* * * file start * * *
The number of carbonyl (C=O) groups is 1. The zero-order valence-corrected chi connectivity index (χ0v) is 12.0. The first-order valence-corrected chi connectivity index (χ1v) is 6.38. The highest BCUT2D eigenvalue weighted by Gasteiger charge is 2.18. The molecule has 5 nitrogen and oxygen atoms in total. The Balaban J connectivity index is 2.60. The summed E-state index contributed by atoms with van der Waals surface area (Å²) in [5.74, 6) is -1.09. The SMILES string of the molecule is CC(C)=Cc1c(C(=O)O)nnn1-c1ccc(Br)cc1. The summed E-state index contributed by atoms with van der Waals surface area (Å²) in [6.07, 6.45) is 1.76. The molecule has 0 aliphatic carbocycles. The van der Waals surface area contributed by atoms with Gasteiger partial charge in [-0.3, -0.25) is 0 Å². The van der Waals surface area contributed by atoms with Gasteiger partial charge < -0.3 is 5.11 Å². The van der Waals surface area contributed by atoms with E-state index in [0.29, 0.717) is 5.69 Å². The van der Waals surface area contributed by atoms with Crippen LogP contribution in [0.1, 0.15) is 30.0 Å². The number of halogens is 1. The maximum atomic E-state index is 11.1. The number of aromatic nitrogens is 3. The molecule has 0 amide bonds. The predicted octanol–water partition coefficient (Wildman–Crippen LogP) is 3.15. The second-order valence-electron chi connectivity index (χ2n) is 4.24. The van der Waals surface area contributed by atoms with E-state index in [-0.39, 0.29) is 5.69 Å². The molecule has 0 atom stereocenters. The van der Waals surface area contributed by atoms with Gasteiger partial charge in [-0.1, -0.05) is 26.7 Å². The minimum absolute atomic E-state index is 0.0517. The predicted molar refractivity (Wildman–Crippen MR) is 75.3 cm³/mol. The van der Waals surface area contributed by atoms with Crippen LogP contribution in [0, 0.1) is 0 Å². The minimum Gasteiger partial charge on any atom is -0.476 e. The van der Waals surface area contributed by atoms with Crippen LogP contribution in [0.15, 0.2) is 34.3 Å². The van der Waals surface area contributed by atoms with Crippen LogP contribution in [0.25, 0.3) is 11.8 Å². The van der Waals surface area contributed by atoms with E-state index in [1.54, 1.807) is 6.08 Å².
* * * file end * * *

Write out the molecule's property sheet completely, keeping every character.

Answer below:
The number of carbonyl (C=O) groups is 1. The zero-order valence-corrected chi connectivity index (χ0v) is 12.0. The first-order valence-corrected chi connectivity index (χ1v) is 6.38. The highest BCUT2D eigenvalue weighted by Gasteiger charge is 2.18. The molecule has 5 nitrogen and oxygen atoms in total. The Balaban J connectivity index is 2.60. The summed E-state index contributed by atoms with van der Waals surface area (Å²) in [5.74, 6) is -1.09. The SMILES string of the molecule is CC(C)=Cc1c(C(=O)O)nnn1-c1ccc(Br)cc1. The summed E-state index contributed by atoms with van der Waals surface area (Å²) in [6.07, 6.45) is 1.76. The molecule has 0 aliphatic carbocycles. The van der Waals surface area contributed by atoms with Gasteiger partial charge in [-0.3, -0.25) is 0 Å². The van der Waals surface area contributed by atoms with Gasteiger partial charge < -0.3 is 5.11 Å². The van der Waals surface area contributed by atoms with E-state index in [0.29, 0.717) is 5.69 Å². The van der Waals surface area contributed by atoms with Crippen LogP contribution in [0.1, 0.15) is 30.0 Å². The number of halogens is 1. The maximum atomic E-state index is 11.1. The number of aromatic nitrogens is 3. The molecule has 0 amide bonds. The predicted octanol–water partition coefficient (Wildman–Crippen LogP) is 3.15. The second-order valence-electron chi connectivity index (χ2n) is 4.24. The van der Waals surface area contributed by atoms with E-state index in [-0.39, 0.29) is 5.69 Å². The molecule has 0 atom stereocenters. The van der Waals surface area contributed by atoms with Gasteiger partial charge in [-0.1, -0.05) is 26.7 Å². The minimum absolute atomic E-state index is 0.0517. The predicted molar refractivity (Wildman–Crippen MR) is 75.3 cm³/mol. The van der Waals surface area contributed by atoms with Crippen LogP contribution in [0, 0.1) is 0 Å². The minimum Gasteiger partial charge on any atom is -0.476 e. The van der Waals surface area contributed by atoms with Crippen LogP contribution in [0.15, 0.2) is 34.3 Å². The van der Waals surface area contributed by atoms with Crippen LogP contribution in [0.25, 0.3) is 11.8 Å². The van der Waals surface area contributed by atoms with E-state index in [1.54, 1.807) is 6.08 Å².